Walks from Middle Ninfa Farm                

A good path leads from the bunkhouse and campsite up to the Punchbowl lake high on the eastern slope of the Blorenge.

From here foot and bridle paths lead in both directions within the National Park and World Heritage Site.  A wide range of routes are available. Two circular walks are particularly popular, perhaps as both have an excellent hostelry somewhat over the halfway point.

Hill's tramroad near The Tumbles

Hill’s tramroad near The Tumbles

Lamb and Fox and Blorenge circuit.  The 7 mile walk sets off north from the Punchbowl and curves west around the Blorenge at the boundary between the open moorland and enclosed farmland.  It crosses the main track up the mountain from Llanfoist Wharf and meets and follows Hill’s tramroad  along which iron and limestone from Garndyrus and Blaenavon was brought in drams pulled by mules to the inclined plane in Cwm Craf. From here the drams were lowered on continuous chains down the extremely steep mountainside to the canal at Llanfoist for onward transport by barge to Newport and overseas.

The walk along the level tramroad crosses the Blaenavon-Govilon road and continues past the site of Garndyrus Forge and through the Tumbles.

Friendly welcome at the Lamb and Fox, Pwll Ddu

Friendly welcome at the Lamb and Fox, Pwll Ddu

Just before the sheer limestone face of Pwll Du quarry we climb up to the balance pond. Sadly the Lamb and Fox, a remote and characterful pub a survivor of the Pwll Du mining community, previously open at weekends for a good ale, lunch and a warm welcome, has closed and there is no prospect of its reopening in the near future.

Return through the stark and beautiful country of the Blaenavon Industrial Landscape World Heritage Site, via Foxhunter’s grave to the Punchbowl and Middle Ninfa. Pwll Du and Blorenge summit walk route guide also available at the farm.

The Gander at the Goose walk
. This 9-mile walk starts at the farm and goes south via the Punchbowl and farms flanking the eastern scarp to the Goose and Cuckoo. This remote public house, is famous for its whiskies, historic pram race and being just out of reach of the redoubtable Lady Llanover, champion of Welsh culture and ardent teetotaller, who closed all the watering holes on her estates. Annual Goose Fest on Whitsunday attracts crowds but good folk music also available some other weekends.  Good and reasonable menu.  Return along the canal.  Laminated map and guide available at the farmhouse or bunkhouse. Click here for more details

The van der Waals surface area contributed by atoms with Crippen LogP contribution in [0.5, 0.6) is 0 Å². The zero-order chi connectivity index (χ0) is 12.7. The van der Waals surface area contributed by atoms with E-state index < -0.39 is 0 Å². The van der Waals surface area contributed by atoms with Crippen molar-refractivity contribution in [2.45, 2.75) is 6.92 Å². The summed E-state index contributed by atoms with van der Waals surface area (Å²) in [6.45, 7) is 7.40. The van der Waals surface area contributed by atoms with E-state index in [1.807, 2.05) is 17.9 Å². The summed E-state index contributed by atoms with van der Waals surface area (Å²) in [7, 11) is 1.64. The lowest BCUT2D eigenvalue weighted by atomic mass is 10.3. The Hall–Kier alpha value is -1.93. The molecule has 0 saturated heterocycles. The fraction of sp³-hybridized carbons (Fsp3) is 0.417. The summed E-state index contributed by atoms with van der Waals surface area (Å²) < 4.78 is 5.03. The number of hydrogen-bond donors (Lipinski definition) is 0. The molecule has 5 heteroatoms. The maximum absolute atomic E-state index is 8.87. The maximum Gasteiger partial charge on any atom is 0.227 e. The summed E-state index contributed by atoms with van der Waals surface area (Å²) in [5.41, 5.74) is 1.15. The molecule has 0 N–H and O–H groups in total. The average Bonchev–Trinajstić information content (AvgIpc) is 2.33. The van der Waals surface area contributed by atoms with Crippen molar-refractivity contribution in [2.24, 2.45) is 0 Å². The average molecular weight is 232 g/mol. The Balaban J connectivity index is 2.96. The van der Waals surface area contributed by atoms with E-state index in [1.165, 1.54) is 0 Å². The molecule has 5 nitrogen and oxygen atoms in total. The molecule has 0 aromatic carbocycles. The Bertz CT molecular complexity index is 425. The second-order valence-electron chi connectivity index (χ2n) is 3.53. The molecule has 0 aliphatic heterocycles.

Other special places accessible by foot include the Clydach Gorge (14 miles round trip), Goytre Wharf, Blaenavon Big Pit and Iron Works.

For details of a number of walks in the locality please see our entry in Walking World

Fishing.  Permits are available to visitors to fish salmon and trout in the River Usk near Abergavenny by the day, week or year. Permission is for fly or lure fishing only with barbless hook and on a catch & release basis. Permits available from Keith Price garage in town.

What’s on in the Abergavenny area? 

winter sport at Middle Ninfa

winter sport at Middle Ninfa


Click here for details of events

throughout the year.

Adventure Activities in the locality

Rock climbing, Canyoning, Zip Wires and Horse riding

Paragliding and tandem rides  

Quadbiking, archery, clay shooting

Canoeing on the River Wye

Gliding in Black mountains

Ballooning near Abergavenny

Cycle hire and delivery from Hay-on-Wye

Wings of Wales- Falconry outings and photography workshops

Artisan Breadmaking classes with Rachel Watson, the Abergavenny Baker.

And for the kids:

Blaenavon Heritage Railway

Please also visit

Abergavenny Tourist information Centre

Dark skies & bright moon

Dark skies & bright moon

Monmouthshire Walking Festival

Crickhowell Walking Festival Feb/March